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on April 3, 2001
I had the great pleasure of seeing Carnival of Souls in its theatrical re-release in the mid-90s. Having seen it on video beforehand, I had some idea of what atmosphere the film created for the viewer. Seeing it in the theatre though was a completely spooky experience! Though the film may not be shocking or especially terrifying by today's standards, it still holds it own as an outre masterpiece of suspense.
A thousand THANK-YOUs to Criterion for bringing it to DVD. What a great package to have both cuts of the film, plus all the extra features (especially the extended montage of outtakes set to that bone-chilling soundtrack!) The documentary featuring the cast reunion is another bonus, as is the very interesting history of the SaltAir Resort from which Herk Harvey took his inspiration for the story.
The film is timeless in its use of stark black-and white, and light and dark to convey the extreme isolation felt by Candace Hilligoss' character, Mary the church organist. The soundtrack is quite eerie and used so effectively.
It is obvious how many "horror" films have been influenced by Carnival of Souls, in particular NIGHT OF THE LIVING DEAD by George Romero. The jerky/choppy editing style, the b/w photography, hysterical/hyperkinetic acting are all mirrored by so many present-day films. CARNIVAL is and always will be a unique piece of film-making. The excellent presentation on DVD shows it to its best advantage.
6 stars out of 5!!!
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on May 14, 2004
This review is for the Criterion Collection DVD edition of the film
This film is one of the best known of classic horror films of th early 1960's. This film has hitchcockian elements and even can remind one of Shyamalan's film, "The Sixth Sense"
The story follows a young Kansas woman who survives a tracic car accident, she later moves to Salt Lake City Utah to be a church orgainist (at a non-Mormon chruch.) While driving there, she passes the old Saltair resort, recently abandoned. She feels an overwhelming compulsion to go closer but does not yet do so. She later has visions of a man who seems to be caling her to the resort. Later she enters an unusual state of mind where noone else can see or hear her. I don't want to say anything else as it would be a spoiler. The movie is filmed on location at the Saltair pavilion. At the time it held the largest indoor ballroom ever built. It since was destroyed by fire but another was built and later flooded.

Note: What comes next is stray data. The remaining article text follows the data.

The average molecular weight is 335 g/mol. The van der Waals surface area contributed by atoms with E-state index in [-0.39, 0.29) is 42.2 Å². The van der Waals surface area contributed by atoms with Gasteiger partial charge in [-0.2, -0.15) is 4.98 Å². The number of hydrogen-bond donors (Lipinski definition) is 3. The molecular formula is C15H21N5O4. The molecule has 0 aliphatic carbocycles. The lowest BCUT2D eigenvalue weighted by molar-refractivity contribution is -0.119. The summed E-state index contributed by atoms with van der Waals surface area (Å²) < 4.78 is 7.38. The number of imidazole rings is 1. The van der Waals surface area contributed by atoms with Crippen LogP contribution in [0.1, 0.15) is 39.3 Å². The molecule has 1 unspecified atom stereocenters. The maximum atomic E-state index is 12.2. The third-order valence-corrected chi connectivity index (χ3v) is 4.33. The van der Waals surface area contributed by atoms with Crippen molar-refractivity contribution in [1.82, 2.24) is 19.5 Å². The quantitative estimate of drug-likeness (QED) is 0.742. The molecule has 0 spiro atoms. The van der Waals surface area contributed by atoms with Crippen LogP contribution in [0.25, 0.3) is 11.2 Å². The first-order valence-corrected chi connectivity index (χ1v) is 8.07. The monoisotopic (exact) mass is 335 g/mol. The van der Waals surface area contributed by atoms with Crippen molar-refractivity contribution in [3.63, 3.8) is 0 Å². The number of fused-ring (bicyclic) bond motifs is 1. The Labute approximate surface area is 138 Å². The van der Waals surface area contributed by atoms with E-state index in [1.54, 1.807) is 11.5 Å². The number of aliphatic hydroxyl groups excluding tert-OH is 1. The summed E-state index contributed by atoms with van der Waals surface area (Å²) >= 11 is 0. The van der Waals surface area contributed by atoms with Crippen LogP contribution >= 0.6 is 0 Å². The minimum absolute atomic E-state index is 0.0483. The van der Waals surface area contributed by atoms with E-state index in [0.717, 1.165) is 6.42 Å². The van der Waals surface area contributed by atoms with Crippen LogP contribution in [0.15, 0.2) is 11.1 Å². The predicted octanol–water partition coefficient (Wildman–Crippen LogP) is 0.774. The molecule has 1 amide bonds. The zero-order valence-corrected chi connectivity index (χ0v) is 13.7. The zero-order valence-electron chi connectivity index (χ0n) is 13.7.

The film has many special features.
2 versions of the film. The theatrical version and the Director's cut. The director's cut has optional partial length audio interviews with some of the film crew.
Disc 1 has
An illustrated history of the Saltair resort on the lake shore. Theatrical trailer, Outtakes of filming, a vidoe update on filming locations, and a documentary on the 1989 reunion of cast & crew.
Disc 2 has
Interviews with members of the cast and crew, and an Essay on the film's production comapny, Centron.
It also has 5 short documentary films made by the movie's production company Centron.
Star 34; A docudrama about tourism in Kansas
Signals: Read 'em or Weep; a saftey film for the Caterpillar Tractor company
To Touch a Child; a documentary about the school system in Flint Michigan.
Jamaica, Hati, and the Lesser Antilles; a documentary film on the afforementioned countries.
Korea: Overview; a documentary film on Korean culture.
This DVD set was one of the most comprehensive released by Criterion at the time of it's release.
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on June 16, 2000
The merits of this film are obvious enough to simply summarize: it is the one and only original shoestring budget classic. No, the plot isn't original, but that hasn't stopped others from picking it up and running with it, sometimes in different directions, and sometimes even more successfully (see "Jacob's Ladder" for a deeper, and darker, take). But I doubt that ANYone ANYwhere has made a better film for less money; as someone below wrote, ""Blair Witch", eat your heart out."
And then to have it released on a Criterion DVD, well, it just doesn't get any better than that! OK, we may not need TWO versions, .... And the second DVD isn't just a filler: you get anything and everything you could think of associated with the movie, including "now and then" visits to the film sites, a great hour-long tribute, a history of the film company, stills, probably more than all but the most compulsive fan would want but you won't feel as though you've gotten short-changed! As always, the real reason we love Criterion is the quality of their prints - they are simply THE BEST you are going to see. Anyone who has seen this film on one of its numerous cheapie incarnations on VHS will be ecstatic with this version - you won't believe how superior the picture quality is.